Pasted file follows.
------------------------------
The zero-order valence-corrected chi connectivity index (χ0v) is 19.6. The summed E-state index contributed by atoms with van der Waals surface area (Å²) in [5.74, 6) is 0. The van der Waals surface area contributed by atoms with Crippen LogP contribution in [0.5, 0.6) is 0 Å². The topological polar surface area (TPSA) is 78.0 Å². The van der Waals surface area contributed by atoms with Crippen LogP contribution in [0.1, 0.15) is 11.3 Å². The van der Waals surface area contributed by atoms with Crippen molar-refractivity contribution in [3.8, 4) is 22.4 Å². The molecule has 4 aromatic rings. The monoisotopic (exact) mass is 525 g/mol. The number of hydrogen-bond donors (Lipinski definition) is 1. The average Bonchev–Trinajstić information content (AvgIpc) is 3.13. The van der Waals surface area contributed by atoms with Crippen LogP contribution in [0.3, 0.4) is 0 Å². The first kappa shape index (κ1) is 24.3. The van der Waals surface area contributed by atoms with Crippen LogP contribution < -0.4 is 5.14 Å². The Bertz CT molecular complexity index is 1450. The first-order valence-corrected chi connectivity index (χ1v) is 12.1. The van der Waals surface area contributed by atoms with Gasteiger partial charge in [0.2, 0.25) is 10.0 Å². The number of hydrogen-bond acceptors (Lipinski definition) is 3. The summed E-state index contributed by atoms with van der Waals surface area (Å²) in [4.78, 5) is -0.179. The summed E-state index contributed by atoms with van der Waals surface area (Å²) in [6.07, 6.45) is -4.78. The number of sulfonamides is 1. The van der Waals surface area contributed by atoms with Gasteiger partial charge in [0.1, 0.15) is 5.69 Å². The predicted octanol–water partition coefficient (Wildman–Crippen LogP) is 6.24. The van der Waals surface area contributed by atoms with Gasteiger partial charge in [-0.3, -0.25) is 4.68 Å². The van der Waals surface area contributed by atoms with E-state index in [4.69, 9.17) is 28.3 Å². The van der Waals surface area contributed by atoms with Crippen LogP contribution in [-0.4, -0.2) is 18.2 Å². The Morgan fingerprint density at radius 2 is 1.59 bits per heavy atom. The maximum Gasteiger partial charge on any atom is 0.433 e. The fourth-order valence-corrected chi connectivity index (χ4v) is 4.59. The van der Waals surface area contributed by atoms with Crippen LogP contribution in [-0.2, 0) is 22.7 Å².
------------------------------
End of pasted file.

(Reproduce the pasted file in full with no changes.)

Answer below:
The zero-order valence-corrected chi connectivity index (χ0v) is 19.6. The summed E-state index contributed by atoms with van der Waals surface area (Å²) in [5.74, 6) is 0. The van der Waals surface area contributed by atoms with Crippen LogP contribution in [0.5, 0.6) is 0 Å². The topological polar surface area (TPSA) is 78.0 Å². The van der Waals surface area contributed by atoms with Crippen LogP contribution in [0.1, 0.15) is 11.3 Å². The van der Waals surface area contributed by atoms with Crippen molar-refractivity contribution in [3.8, 4) is 22.4 Å². The molecule has 4 aromatic rings. The monoisotopic (exact) mass is 525 g/mol. The number of hydrogen-bond donors (Lipinski definition) is 1. The average Bonchev–Trinajstić information content (AvgIpc) is 3.13. The van der Waals surface area contributed by atoms with Crippen LogP contribution in [0.3, 0.4) is 0 Å². The first kappa shape index (κ1) is 24.3. The van der Waals surface area contributed by atoms with Crippen LogP contribution < -0.4 is 5.14 Å². The Bertz CT molecular complexity index is 1450. The first-order valence-corrected chi connectivity index (χ1v) is 12.1. The van der Waals surface area contributed by atoms with Gasteiger partial charge in [0.2, 0.25) is 10.0 Å². The number of hydrogen-bond acceptors (Lipinski definition) is 3. The summed E-state index contributed by atoms with van der Waals surface area (Å²) in [4.78, 5) is -0.179. The summed E-state index contributed by atoms with van der Waals surface area (Å²) in [6.07, 6.45) is -4.78. The number of sulfonamides is 1. The van der Waals surface area contributed by atoms with Gasteiger partial charge in [0.1, 0.15) is 5.69 Å². The predicted octanol–water partition coefficient (Wildman–Crippen LogP) is 6.24. The van der Waals surface area contributed by atoms with Gasteiger partial charge in [-0.3, -0.25) is 4.68 Å². The van der Waals surface area contributed by atoms with E-state index in [4.69, 9.17) is 28.3 Å². The van der Waals surface area contributed by atoms with Crippen LogP contribution in [-0.4, -0.2) is 18.2 Å². The Morgan fingerprint density at radius 2 is 1.59 bits per heavy atom. The maximum Gasteiger partial charge on any atom is 0.433 e. The fourth-order valence-corrected chi connectivity index (χ4v) is 4.59. The van der Waals surface area contributed by atoms with Crippen LogP contribution in [-0.2, 0) is 22.7 Å².